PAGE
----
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10 Reasons Why Entomology Is Pokémon IRL

If you’re a fan of Pokémon, then chances are you’re obsessed with collecting every pocket monster you can. But did you know that Pokémon creator Satoshi Tajiri got his inspiration from insects? Here are 10 more reasons why entomology, the study of insects, is like playing Pokémon in real life:

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10.Pokémon and insects both go through metamorphosis

Nintendo/Pokemon, Wikipedia & / Via pokémon.comédex

Insects transform from immature stages into adults through a series of distinct stages known as metamorphosis. These stages usually include egg, larva, pupa and adult.

9. Entomologists travel across the land, searching far and wide for new species

Nintendo/Pokemon & / Via

Insects occur on every continent of the world, with many locations sheltering unique species that don’t occur anywhere else. There are 17 megadiverse hotspots in the world that have 70% of the world’s biodiversity, however, they take up only 10% of the earth’s total surface. Entomologists travel to these locations to collect specimens to study, many of which are new to science.

8. Both use specific collecting methods to catch the right species

CSIRO, Karen Meusemann & Nintendo/Pokemon / Via

Different traps and lures are used depending on the species type, i.e. flying (hand net or flight intercept trap), ground (pitfall or emergence trap), chemical (pheromone trap) or water (aquatic nets) types.

7. Team Rocket weren’t the first to strap nets to aircrafts

View this video on YouTube

Youtube / Via

Some savvy entomologists during 1940-1960 attached insect nets to aircraft to collect flying insects and spiders! They found that different species were collected at different altitudes.

6. Different species come out at night

Nintendo/Pokemon / Via

Many species of insects and Pokémon are nocturnal. This timing can make it easier to find a tasty snack while avoiding predators. Other insects are attracted to light. Entomologists use UV light traps to catch these species when they land on the lit-up sheet.

5. Pokédex for insects exist


Even scientists use catalogues or checklists to record the species they’ve collected and described. Online databases, such as the Atlas of Living Australia (ALA) and Global Biodiversity Information Facility (GBIF), host specimen data like a Pokédex, including species distribution, collection dates, altitudes and even environment type.

4. You can send specimens to professors or museums for curation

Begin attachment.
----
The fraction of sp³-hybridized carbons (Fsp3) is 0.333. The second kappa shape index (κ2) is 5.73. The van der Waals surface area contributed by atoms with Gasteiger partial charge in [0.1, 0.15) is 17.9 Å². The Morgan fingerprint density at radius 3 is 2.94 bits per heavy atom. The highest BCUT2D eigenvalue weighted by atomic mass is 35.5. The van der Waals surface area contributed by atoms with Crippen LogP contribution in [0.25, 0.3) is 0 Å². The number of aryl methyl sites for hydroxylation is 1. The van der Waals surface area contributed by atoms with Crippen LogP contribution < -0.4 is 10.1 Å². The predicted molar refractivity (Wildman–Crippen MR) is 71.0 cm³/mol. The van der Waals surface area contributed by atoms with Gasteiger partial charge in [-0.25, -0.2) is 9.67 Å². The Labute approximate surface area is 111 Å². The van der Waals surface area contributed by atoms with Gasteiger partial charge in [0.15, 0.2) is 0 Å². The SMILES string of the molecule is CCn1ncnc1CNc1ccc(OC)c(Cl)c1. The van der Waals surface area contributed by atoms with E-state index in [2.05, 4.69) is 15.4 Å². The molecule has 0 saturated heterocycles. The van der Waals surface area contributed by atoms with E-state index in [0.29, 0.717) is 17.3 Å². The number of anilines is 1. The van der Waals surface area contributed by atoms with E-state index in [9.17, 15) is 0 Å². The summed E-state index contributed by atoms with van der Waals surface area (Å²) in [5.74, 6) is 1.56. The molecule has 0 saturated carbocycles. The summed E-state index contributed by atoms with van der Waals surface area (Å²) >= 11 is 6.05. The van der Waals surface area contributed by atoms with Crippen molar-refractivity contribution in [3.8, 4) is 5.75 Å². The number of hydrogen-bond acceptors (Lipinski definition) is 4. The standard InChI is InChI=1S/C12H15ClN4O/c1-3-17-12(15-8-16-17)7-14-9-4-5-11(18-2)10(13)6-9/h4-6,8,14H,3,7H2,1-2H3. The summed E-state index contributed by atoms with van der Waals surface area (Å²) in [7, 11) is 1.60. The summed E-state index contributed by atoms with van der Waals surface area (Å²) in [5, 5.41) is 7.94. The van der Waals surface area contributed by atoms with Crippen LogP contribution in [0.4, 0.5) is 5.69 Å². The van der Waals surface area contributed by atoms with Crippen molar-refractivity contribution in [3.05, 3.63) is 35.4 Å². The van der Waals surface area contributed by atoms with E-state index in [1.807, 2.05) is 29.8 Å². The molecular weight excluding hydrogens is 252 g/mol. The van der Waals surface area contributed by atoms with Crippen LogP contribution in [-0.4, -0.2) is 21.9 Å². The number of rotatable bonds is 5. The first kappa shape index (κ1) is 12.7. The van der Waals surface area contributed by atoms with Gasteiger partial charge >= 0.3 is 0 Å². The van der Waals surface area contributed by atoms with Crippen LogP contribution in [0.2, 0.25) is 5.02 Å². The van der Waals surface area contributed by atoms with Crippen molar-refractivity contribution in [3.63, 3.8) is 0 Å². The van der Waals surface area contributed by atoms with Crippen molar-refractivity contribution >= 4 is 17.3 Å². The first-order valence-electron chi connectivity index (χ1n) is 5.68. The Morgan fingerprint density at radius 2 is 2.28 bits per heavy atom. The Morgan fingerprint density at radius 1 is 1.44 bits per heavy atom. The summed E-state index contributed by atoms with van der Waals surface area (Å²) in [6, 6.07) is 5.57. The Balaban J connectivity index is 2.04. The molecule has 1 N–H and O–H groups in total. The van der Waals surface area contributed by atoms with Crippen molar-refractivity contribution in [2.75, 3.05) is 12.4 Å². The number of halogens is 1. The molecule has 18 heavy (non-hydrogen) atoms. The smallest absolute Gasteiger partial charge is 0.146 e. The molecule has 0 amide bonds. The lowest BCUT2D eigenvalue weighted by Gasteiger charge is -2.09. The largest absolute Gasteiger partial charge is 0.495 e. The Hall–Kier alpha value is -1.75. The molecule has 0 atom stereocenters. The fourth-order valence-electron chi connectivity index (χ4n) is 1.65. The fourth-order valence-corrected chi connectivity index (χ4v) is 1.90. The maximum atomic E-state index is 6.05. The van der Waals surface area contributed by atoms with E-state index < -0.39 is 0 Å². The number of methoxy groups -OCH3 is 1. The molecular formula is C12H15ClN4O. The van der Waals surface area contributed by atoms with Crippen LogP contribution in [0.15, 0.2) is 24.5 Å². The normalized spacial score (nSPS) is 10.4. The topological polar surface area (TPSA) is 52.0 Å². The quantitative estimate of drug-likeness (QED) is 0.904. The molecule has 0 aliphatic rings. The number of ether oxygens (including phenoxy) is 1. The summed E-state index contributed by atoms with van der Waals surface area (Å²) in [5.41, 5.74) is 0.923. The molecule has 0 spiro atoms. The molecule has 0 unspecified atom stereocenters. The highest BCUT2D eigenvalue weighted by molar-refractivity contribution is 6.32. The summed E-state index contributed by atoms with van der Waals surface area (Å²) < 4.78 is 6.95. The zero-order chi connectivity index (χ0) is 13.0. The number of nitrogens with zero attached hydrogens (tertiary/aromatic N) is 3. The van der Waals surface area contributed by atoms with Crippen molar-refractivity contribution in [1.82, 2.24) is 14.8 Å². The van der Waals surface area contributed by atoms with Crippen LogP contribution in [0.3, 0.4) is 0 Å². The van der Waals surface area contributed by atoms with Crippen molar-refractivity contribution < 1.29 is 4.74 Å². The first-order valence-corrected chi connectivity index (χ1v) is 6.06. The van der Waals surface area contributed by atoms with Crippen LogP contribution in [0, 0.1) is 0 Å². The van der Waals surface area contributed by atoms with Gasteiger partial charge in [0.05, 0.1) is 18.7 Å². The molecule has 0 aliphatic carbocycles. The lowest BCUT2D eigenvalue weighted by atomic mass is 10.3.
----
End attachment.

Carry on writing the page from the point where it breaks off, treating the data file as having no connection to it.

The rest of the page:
Nintendo/Pokemon & Twitter: @BrytheFlyGuy / Via

Specimens are typically sent to a museum insect collection where they are preserved, labelled, identified and stored. This process is known as curation and is essential for documenting and preserving the world’s biodiversity.

3. Human development can lead to habitat loss and potential extinction

PokeImagen & Nintendo/Pokemon / Via Twitter: @PokeImagen

Urbanisation, climate change and introduction of invasive species are all leading contributors to habitat destruction and species loss. By protecting our environment we can help to conserve our biodiversity so it can be enjoyed by future generations.

2. There are many new and exciting species waiting to be discovered & Instagram: @bry_the_fly_guy / Via funnyjunk.comémon+29+41/fdheGsq/

If you thought 700 species of Pokémon was a handful, there are over 1 million species of insect known in the world! We predict that there are another 30 million insect species waiting to be described!

1. We need your help to catch (and describe) ‘em all!

@bry_the_fly_guy / Via Instagram: @bry_the_fly_guy

Scientists estimate that we’ve described less than 25% of life on earth, with many species becoming extinct before we can officially name them. Imagine if we came together to name all the species of insect on earth! Who knows what interesting things we could discover!

It’s your turn to be the very best entomologist that no one ever was!


If you’re interested in entomology, ask your science teacher if you can start an insect collection, enrol in an entomology class at university, or volunteer at your local museum!

Dr Bryan Lessard, aka Bry the Fly Guy, is a postdoctoral fellow at the CSIRO's Australian National Insect Collection in Canberra, Australia. His main research interest is flies (Diptera) and science outreach.

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